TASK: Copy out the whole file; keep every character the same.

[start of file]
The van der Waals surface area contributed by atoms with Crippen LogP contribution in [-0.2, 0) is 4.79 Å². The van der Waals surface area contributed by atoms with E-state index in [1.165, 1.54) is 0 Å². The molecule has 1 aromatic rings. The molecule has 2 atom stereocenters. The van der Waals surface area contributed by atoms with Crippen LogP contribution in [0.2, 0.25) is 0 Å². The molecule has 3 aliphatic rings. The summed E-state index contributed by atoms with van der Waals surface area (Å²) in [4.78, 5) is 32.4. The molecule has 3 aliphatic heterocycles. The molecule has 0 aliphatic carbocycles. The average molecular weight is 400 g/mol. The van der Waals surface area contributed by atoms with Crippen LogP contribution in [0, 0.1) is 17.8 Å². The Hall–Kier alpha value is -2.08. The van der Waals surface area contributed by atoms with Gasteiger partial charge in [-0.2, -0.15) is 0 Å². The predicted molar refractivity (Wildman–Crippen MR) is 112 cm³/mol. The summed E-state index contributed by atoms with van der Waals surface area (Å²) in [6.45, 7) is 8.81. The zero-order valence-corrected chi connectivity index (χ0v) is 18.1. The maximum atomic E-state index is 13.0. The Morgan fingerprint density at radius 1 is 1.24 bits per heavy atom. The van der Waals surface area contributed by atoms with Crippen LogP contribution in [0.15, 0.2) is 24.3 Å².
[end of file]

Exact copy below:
The van der Waals surface area contributed by atoms with Crippen LogP contribution in [-0.2, 0) is 4.79 Å². The van der Waals surface area contributed by atoms with E-state index in [1.165, 1.54) is 0 Å². The molecule has 1 aromatic rings. The molecule has 2 atom stereocenters. The van der Waals surface area contributed by atoms with Crippen LogP contribution in [0.2, 0.25) is 0 Å². The molecule has 3 aliphatic rings. The summed E-state index contributed by atoms with van der Waals surface area (Å²) in [4.78, 5) is 32.4. The molecule has 3 aliphatic heterocycles. The molecule has 0 aliphatic carbocycles. The average molecular weight is 400 g/mol. The van der Waals surface area contributed by atoms with Crippen LogP contribution in [0, 0.1) is 17.8 Å². The Hall–Kier alpha value is -2.08. The van der Waals surface area contributed by atoms with Gasteiger partial charge in [-0.2, -0.15) is 0 Å². The predicted molar refractivity (Wildman–Crippen MR) is 112 cm³/mol. The summed E-state index contributed by atoms with van der Waals surface area (Å²) in [6.45, 7) is 8.81. The zero-order valence-corrected chi connectivity index (χ0v) is 18.1. The maximum atomic E-state index is 13.0. The Morgan fingerprint density at radius 1 is 1.24 bits per heavy atom. The van der Waals surface area contributed by atoms with Crippen LogP contribution in [0.15, 0.2) is 24.3 Å².